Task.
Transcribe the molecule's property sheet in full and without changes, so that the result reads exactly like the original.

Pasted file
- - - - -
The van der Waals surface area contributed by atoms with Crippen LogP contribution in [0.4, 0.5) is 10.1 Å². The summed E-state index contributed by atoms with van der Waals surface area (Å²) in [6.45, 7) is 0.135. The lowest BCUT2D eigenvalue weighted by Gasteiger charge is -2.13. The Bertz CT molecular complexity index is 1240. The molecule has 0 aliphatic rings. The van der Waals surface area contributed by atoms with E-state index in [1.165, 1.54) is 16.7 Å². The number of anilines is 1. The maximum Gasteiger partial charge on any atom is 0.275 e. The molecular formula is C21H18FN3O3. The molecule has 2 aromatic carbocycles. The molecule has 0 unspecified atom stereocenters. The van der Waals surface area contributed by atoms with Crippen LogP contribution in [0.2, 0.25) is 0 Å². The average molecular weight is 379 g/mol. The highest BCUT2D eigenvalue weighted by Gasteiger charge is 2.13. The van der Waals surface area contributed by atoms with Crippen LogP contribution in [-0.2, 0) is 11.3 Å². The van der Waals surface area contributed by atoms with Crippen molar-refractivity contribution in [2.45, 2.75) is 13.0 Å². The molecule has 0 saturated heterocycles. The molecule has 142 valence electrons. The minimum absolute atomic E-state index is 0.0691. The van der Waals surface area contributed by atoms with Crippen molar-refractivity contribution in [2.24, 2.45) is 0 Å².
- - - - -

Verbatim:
The van der Waals surface area contributed by atoms with Crippen LogP contribution in [0.4, 0.5) is 10.1 Å². The summed E-state index contributed by atoms with van der Waals surface area (Å²) in [6.45, 7) is 0.135. The lowest BCUT2D eigenvalue weighted by Gasteiger charge is -2.13. The Bertz CT molecular complexity index is 1240. The molecule has 0 aliphatic rings. The van der Waals surface area contributed by atoms with E-state index in [1.165, 1.54) is 16.7 Å². The number of anilines is 1. The maximum Gasteiger partial charge on any atom is 0.275 e. The molecular formula is C21H18FN3O3. The molecule has 2 aromatic carbocycles. The molecule has 0 unspecified atom stereocenters. The van der Waals surface area contributed by atoms with Crippen LogP contribution in [0.2, 0.25) is 0 Å². The average molecular weight is 379 g/mol. The highest BCUT2D eigenvalue weighted by Gasteiger charge is 2.13. The van der Waals surface area contributed by atoms with Crippen LogP contribution in [-0.2, 0) is 11.3 Å². The van der Waals surface area contributed by atoms with Crippen molar-refractivity contribution in [2.45, 2.75) is 13.0 Å². The molecule has 0 saturated heterocycles. The molecule has 142 valence electrons. The minimum absolute atomic E-state index is 0.0691. The van der Waals surface area contributed by atoms with Crippen molar-refractivity contribution in [2.24, 2.45) is 0 Å².